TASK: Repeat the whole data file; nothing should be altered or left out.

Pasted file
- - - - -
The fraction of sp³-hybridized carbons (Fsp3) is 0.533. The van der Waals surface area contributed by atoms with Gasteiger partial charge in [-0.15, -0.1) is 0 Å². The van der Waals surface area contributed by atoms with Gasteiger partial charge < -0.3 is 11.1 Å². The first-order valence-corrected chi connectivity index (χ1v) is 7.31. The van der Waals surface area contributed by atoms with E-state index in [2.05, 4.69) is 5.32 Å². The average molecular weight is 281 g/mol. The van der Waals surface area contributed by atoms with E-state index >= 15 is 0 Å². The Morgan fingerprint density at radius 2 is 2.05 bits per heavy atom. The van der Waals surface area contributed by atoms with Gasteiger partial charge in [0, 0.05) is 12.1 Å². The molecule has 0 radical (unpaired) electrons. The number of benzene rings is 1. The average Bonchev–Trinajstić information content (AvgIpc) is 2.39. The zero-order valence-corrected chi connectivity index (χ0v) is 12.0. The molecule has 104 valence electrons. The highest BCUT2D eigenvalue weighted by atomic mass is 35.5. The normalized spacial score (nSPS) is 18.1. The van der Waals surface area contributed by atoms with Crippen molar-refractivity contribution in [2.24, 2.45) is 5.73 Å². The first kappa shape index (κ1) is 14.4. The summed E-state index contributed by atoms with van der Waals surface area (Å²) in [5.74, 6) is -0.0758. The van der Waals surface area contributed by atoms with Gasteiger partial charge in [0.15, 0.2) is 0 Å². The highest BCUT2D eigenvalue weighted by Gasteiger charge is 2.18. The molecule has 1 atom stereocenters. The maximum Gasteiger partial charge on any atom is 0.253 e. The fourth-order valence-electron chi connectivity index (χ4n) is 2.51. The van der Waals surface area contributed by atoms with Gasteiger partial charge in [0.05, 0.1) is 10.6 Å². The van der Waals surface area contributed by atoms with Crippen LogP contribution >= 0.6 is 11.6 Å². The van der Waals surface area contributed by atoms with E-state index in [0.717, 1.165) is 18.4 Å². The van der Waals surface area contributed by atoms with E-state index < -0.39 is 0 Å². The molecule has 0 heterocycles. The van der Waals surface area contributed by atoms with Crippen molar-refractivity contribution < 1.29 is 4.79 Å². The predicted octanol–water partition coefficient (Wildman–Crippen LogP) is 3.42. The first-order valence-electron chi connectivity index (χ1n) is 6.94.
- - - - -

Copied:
The fraction of sp³-hybridized carbons (Fsp3) is 0.533. The van der Waals surface area contributed by atoms with Gasteiger partial charge in [-0.15, -0.1) is 0 Å². The van der Waals surface area contributed by atoms with Gasteiger partial charge < -0.3 is 11.1 Å². The first-order valence-corrected chi connectivity index (χ1v) is 7.31. The van der Waals surface area contributed by atoms with E-state index in [2.05, 4.69) is 5.32 Å². The average molecular weight is 281 g/mol. The van der Waals surface area contributed by atoms with E-state index >= 15 is 0 Å². The Morgan fingerprint density at radius 2 is 2.05 bits per heavy atom. The van der Waals surface area contributed by atoms with Gasteiger partial charge in [0, 0.05) is 12.1 Å². The molecule has 0 radical (unpaired) electrons. The number of benzene rings is 1. The average Bonchev–Trinajstić information content (AvgIpc) is 2.39. The zero-order valence-corrected chi connectivity index (χ0v) is 12.0. The molecule has 104 valence electrons. The highest BCUT2D eigenvalue weighted by atomic mass is 35.5. The normalized spacial score (nSPS) is 18.1. The van der Waals surface area contributed by atoms with Crippen molar-refractivity contribution in [2.24, 2.45) is 5.73 Å². The first kappa shape index (κ1) is 14.4. The summed E-state index contributed by atoms with van der Waals surface area (Å²) in [5.74, 6) is -0.0758. The van der Waals surface area contributed by atoms with Gasteiger partial charge in [0.15, 0.2) is 0 Å². The highest BCUT2D eigenvalue weighted by Gasteiger charge is 2.18. The molecule has 1 atom stereocenters. The maximum Gasteiger partial charge on any atom is 0.253 e. The fourth-order valence-electron chi connectivity index (χ4n) is 2.51. The van der Waals surface area contributed by atoms with Gasteiger partial charge in [0.05, 0.1) is 10.6 Å². The van der Waals surface area contributed by atoms with Crippen LogP contribution >= 0.6 is 11.6 Å². The van der Waals surface area contributed by atoms with E-state index in [0.717, 1.165) is 18.4 Å². The van der Waals surface area contributed by atoms with E-state index < -0.39 is 0 Å². The molecule has 0 heterocycles. The van der Waals surface area contributed by atoms with Crippen molar-refractivity contribution < 1.29 is 4.79 Å². The predicted octanol–water partition coefficient (Wildman–Crippen LogP) is 3.42. The first-order valence-electron chi connectivity index (χ1n) is 6.94.